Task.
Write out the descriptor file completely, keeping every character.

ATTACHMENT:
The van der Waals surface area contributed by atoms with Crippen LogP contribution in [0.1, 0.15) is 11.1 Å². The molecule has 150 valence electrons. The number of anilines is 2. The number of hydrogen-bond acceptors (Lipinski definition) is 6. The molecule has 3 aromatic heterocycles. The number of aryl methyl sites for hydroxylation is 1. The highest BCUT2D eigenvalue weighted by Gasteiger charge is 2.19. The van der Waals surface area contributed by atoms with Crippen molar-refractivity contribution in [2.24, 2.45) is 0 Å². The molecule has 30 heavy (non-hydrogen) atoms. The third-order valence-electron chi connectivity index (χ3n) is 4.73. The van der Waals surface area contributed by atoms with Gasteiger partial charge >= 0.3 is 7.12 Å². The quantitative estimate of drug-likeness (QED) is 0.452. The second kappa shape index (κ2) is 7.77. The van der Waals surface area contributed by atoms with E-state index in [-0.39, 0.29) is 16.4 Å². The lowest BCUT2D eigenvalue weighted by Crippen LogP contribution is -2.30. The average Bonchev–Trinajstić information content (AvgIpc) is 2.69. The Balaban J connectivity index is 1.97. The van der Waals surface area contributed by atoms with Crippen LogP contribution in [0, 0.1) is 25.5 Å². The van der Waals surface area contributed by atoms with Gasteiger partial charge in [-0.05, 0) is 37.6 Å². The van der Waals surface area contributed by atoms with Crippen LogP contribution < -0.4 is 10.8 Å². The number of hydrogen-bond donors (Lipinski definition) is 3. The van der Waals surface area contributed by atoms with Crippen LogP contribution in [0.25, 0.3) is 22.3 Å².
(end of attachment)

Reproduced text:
The van der Waals surface area contributed by atoms with Crippen LogP contribution in [0.1, 0.15) is 11.1 Å². The molecule has 150 valence electrons. The number of anilines is 2. The number of hydrogen-bond acceptors (Lipinski definition) is 6. The molecule has 3 aromatic heterocycles. The number of aryl methyl sites for hydroxylation is 1. The highest BCUT2D eigenvalue weighted by Gasteiger charge is 2.19. The van der Waals surface area contributed by atoms with Crippen molar-refractivity contribution in [2.24, 2.45) is 0 Å². The molecule has 30 heavy (non-hydrogen) atoms. The third-order valence-electron chi connectivity index (χ3n) is 4.73. The van der Waals surface area contributed by atoms with Gasteiger partial charge >= 0.3 is 7.12 Å². The quantitative estimate of drug-likeness (QED) is 0.452. The second kappa shape index (κ2) is 7.77. The van der Waals surface area contributed by atoms with E-state index in [-0.39, 0.29) is 16.4 Å². The lowest BCUT2D eigenvalue weighted by Crippen LogP contribution is -2.30. The average Bonchev–Trinajstić information content (AvgIpc) is 2.69. The Balaban J connectivity index is 1.97. The van der Waals surface area contributed by atoms with Crippen LogP contribution in [0, 0.1) is 25.5 Å². The van der Waals surface area contributed by atoms with Gasteiger partial charge in [-0.05, 0) is 37.6 Å². The van der Waals surface area contributed by atoms with Crippen LogP contribution < -0.4 is 10.8 Å². The number of hydrogen-bond donors (Lipinski definition) is 3. The van der Waals surface area contributed by atoms with Crippen LogP contribution in [0.25, 0.3) is 22.3 Å².